Puebla’s central plaza was colonnaded only a couple of years after the city’s foundation. These colonnades were initially wooden, transitioning into quarried, dark basaltic stone, Roman arch arcades that characterize the elegant plaza principal to this day.88 In those first decades after its founding, the plaza principal featured a monumental public water fountain on its eastern side. In contrast, the western side was left open for public spectacles and festivities, such as bullfighting.S9 The plot destined for the cathedral was localized on the southern part of the plaza while the urban block immediately north of the plaza was destined for the civic buildings. Bridges connecting both sides of the city, divided by the San Francisco River, were reported to have existed already by 1537.90

Outside the traza, the city destined a series of commons, known as ejidos and dehesas, for the citizens’ convenience in grazing livestock and agricultural purposes. However, as the city took in more residents who needed to be allotted plots of land, the city would usually draw them from the dehesas, so that their borders and delimitations kept changing.91 The city was unevenly settled, with the central core, destined for the Spanish settlers, more densely inhabited from the start and with the southern and western parts of the city more scattered. Scholar Miguel Cuenya attributes this situation to the lack of potable water in these areas, which inhibited people from settling in barrios such as El Carmen and Santiago.92 Despite this, by the end of the sixteenth century, the city had 120 inhabited urban blocks and four public plazas located next to or in front of a religious building. These were the central plaza, San Agustin’s plaza, San Francisco’s plaza, and the La Compahia de Jesus’ plaza (the Society of Jesus), alongside there being an array of urban monastic complexes, such as the male monasteries of San Agustfn, San Francisco, the Society of Jesus, Santo Domingo, and the female monasteries of Santa Catarina, La Concepcion, and the Jeronomites. At the same time, the first few years of the seventeenth century saw the establishment of others, such as Santa Teresa, Santa Clara, and Santa Ines.93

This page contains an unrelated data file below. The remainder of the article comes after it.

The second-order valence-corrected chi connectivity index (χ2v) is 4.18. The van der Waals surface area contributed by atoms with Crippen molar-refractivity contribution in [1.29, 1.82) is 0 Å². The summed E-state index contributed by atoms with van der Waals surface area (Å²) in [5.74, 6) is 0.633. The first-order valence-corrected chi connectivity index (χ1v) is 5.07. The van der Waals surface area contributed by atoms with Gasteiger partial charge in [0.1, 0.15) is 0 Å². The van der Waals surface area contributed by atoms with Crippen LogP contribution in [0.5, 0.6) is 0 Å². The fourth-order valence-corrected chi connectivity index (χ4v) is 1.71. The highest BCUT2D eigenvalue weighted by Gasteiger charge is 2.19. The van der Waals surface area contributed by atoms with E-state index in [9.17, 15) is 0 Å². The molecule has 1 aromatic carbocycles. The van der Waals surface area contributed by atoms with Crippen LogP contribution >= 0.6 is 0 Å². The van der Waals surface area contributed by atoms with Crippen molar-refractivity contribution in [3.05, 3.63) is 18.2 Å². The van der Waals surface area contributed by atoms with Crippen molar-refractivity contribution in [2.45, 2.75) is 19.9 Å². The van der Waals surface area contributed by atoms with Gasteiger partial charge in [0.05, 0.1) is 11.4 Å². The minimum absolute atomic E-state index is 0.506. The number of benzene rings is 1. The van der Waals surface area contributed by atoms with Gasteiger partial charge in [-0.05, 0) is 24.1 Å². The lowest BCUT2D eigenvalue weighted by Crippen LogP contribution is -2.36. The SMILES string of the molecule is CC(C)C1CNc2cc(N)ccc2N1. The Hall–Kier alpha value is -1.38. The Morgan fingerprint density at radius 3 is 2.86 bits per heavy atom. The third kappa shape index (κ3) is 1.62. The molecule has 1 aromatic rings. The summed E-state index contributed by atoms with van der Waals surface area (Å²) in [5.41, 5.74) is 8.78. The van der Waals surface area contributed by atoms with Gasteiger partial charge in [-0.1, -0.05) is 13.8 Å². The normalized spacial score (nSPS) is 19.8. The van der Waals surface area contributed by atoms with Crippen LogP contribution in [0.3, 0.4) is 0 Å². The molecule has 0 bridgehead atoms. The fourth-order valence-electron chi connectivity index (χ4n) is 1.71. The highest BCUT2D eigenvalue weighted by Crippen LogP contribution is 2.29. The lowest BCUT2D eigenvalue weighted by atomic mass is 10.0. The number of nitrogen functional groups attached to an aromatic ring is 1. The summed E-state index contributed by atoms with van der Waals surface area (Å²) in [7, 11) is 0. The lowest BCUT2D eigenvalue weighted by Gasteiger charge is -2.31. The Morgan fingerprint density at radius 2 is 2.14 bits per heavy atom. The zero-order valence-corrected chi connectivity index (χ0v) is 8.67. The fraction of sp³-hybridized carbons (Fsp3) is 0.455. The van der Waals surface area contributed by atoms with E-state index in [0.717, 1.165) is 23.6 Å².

Indeed, cities such as Puebla, administrative centers run by Spanish colonizers and criollos, were also the seats of religious power and bureaucratic apparatuses. A recurring theme in the study of early Mexican society is the close allegiance between the Catholic Church and civil authorities to such an extent that they often overlapped in their responsibilities and spheres of power. Thus, as Puebla grew in the sixteenth century, the myriad towers and domes of chapels, cathedrals, and monasteries began to shape the city’s urban landscape. The Church’s activities ranged from evangelization, education, and charity to health services, as the Church was often in charge of public hospitals. Its institutions spanned universities, hospitals, orphanages, almshouses, female and male convents, and others of varied responsibilities. Without the Church and its institutions’ presence, the Hispanic city of the early modern world, on both sides of the Atlantic, would have been unrecognizable given that the Church operated and owned many buildings in the cities.